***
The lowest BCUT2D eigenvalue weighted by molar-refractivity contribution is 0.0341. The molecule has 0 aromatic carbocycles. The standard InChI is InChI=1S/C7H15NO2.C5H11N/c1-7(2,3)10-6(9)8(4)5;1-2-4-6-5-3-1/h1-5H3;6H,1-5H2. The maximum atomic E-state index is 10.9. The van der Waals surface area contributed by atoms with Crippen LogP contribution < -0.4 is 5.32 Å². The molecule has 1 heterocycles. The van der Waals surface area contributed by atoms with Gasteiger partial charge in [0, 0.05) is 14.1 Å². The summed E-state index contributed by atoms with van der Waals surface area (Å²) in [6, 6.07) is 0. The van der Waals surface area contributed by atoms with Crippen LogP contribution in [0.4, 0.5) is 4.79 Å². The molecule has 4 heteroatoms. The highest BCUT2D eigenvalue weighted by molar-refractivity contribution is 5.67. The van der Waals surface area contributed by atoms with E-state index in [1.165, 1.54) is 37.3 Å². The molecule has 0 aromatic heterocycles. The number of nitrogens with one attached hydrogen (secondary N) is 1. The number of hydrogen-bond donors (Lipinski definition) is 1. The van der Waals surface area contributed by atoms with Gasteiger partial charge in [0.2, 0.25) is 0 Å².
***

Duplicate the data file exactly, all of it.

The lowest BCUT2D eigenvalue weighted by molar-refractivity contribution is 0.0341. The molecule has 0 aromatic carbocycles. The standard InChI is InChI=1S/C7H15NO2.C5H11N/c1-7(2,3)10-6(9)8(4)5;1-2-4-6-5-3-1/h1-5H3;6H,1-5H2. The maximum atomic E-state index is 10.9. The van der Waals surface area contributed by atoms with Crippen LogP contribution < -0.4 is 5.32 Å². The molecule has 1 heterocycles. The van der Waals surface area contributed by atoms with Gasteiger partial charge in [0, 0.05) is 14.1 Å². The summed E-state index contributed by atoms with van der Waals surface area (Å²) in [6, 6.07) is 0. The van der Waals surface area contributed by atoms with Crippen LogP contribution in [0.4, 0.5) is 4.79 Å². The molecule has 4 heteroatoms. The highest BCUT2D eigenvalue weighted by molar-refractivity contribution is 5.67. The van der Waals surface area contributed by atoms with E-state index in [1.165, 1.54) is 37.3 Å². The molecule has 0 aromatic heterocycles. The number of nitrogens with one attached hydrogen (secondary N) is 1. The number of hydrogen-bond donors (Lipinski definition) is 1. The van der Waals surface area contributed by atoms with Gasteiger partial charge in [0.2, 0.25) is 0 Å².